Addressing the reports of mistreatment of employees, Tetzchner went on to say, “Not only do I disagree with the strategic direction management is taking now, but I’m also sad about how the company is treating its employees”. “There must be good reasons to let people go. I think an atmosphere where so many must go, or stop more or less voluntarily, is unfortunate for both innovation and employees. This is very far from what I stood for. The employees are a vital resource and has been critical of the company has achieved.”

He also addressed the lack of innovation. “When competition increases, I believe one must increase his efforts, not reduce it”. As I noted in my previous article, since Tetzchner’s resignation, many influential and well-known developers have left the company to work for Google and Mozilla among others. Opera’s ex-CEO believes that a reduced focus on product innovation and core technologies is pushing talent out of Opera.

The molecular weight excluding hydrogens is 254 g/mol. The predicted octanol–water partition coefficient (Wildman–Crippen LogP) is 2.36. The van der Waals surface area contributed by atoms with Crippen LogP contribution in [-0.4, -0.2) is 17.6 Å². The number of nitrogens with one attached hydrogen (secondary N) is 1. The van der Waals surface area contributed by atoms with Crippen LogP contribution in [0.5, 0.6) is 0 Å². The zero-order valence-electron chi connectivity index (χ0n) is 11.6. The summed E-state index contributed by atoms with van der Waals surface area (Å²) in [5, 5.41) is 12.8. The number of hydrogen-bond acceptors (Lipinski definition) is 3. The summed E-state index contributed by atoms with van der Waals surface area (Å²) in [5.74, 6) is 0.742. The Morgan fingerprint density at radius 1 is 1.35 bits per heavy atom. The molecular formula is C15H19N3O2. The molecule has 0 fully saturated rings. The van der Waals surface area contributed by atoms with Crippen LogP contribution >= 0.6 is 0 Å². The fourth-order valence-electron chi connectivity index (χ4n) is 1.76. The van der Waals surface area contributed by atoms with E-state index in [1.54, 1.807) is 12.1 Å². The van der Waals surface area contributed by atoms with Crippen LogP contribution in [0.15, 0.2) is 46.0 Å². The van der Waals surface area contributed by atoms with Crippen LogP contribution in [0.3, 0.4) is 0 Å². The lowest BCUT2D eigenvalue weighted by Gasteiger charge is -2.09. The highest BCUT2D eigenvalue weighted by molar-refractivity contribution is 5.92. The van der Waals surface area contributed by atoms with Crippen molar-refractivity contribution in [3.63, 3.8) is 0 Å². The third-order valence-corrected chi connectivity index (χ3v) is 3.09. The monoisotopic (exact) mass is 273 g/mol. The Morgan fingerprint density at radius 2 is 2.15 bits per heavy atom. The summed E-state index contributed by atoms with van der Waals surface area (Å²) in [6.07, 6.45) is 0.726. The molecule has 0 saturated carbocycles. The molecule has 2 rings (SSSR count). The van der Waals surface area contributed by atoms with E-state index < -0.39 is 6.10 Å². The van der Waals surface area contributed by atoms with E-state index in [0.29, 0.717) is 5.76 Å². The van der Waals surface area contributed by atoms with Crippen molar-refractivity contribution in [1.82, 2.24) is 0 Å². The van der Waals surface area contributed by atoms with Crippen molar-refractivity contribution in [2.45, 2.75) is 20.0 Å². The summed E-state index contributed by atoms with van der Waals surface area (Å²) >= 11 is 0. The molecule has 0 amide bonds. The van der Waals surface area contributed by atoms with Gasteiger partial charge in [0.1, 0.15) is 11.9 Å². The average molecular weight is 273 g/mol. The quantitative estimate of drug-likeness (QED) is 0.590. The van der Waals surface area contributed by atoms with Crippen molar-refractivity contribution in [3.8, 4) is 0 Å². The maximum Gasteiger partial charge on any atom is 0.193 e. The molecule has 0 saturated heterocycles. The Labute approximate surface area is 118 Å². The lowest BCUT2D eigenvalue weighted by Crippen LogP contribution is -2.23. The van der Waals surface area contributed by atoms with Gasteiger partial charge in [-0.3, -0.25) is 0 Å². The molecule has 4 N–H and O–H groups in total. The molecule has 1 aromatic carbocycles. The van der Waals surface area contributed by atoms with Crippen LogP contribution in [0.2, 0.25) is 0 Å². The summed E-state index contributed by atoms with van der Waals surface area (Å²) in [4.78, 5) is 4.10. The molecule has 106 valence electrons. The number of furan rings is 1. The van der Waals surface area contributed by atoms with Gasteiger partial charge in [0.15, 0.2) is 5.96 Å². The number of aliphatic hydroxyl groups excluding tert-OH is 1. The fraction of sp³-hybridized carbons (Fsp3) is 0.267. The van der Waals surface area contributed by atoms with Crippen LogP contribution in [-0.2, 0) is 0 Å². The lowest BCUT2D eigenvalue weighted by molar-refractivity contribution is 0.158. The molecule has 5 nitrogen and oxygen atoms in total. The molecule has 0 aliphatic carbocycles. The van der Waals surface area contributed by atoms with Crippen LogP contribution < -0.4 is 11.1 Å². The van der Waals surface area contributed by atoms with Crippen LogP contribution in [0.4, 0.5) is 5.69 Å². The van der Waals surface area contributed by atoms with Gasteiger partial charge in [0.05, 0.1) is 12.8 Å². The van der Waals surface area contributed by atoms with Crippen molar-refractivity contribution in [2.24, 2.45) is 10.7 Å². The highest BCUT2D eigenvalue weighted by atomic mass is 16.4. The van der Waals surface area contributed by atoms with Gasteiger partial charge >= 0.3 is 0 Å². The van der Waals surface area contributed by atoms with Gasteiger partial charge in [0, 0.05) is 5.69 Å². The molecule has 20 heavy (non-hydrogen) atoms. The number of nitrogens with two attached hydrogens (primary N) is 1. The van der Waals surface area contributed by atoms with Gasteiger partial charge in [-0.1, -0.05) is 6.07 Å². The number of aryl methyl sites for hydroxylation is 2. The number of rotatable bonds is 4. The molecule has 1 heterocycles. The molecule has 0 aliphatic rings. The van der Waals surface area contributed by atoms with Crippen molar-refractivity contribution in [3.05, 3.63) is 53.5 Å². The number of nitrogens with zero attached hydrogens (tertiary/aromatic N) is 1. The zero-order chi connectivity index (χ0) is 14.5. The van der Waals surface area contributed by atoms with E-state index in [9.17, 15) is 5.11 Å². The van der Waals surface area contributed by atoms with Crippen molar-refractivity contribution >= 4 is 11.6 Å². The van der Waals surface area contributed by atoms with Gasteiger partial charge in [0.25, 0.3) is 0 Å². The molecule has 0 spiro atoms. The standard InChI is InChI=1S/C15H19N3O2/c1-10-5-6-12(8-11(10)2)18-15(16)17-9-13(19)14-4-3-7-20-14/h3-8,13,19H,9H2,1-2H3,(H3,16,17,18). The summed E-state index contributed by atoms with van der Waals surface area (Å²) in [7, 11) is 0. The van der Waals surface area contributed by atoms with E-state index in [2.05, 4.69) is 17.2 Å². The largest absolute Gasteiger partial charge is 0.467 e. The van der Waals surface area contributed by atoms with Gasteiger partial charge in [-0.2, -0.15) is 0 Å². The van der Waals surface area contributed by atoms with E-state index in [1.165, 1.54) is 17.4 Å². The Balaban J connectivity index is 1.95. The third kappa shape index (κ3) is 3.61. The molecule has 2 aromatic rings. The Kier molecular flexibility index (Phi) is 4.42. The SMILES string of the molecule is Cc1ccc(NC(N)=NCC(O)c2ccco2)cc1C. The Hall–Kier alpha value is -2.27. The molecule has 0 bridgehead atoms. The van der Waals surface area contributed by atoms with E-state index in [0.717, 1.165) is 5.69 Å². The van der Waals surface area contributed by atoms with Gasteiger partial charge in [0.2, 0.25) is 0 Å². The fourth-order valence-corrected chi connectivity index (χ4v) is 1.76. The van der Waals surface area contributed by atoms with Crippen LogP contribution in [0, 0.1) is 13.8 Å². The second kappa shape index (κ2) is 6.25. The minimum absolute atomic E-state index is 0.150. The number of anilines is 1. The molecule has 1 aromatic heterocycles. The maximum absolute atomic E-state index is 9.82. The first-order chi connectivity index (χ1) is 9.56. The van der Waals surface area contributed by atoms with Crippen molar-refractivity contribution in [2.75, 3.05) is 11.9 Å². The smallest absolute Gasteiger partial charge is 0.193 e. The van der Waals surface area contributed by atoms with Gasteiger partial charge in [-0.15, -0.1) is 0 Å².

When asked if he misses being a part of the Opera management, Tetzchner candidly said, ” I miss Opera as a company and I miss the staff. But the direction the company now runs did not fit me”. Expanding on what he wrote in his parting email, he revealed a longstanding discord between shareholders and sections of the management including him. Tetzchner preferred to build the company stone by stone to achieve organic growth. Whereas shareholders preferred to prep the company for sale through acquisitions and cost reductions.

Note: Original Norwegian quotes have been translated with the aid of Google Translate.

Internet Explorer 10 Now Available for Windows 7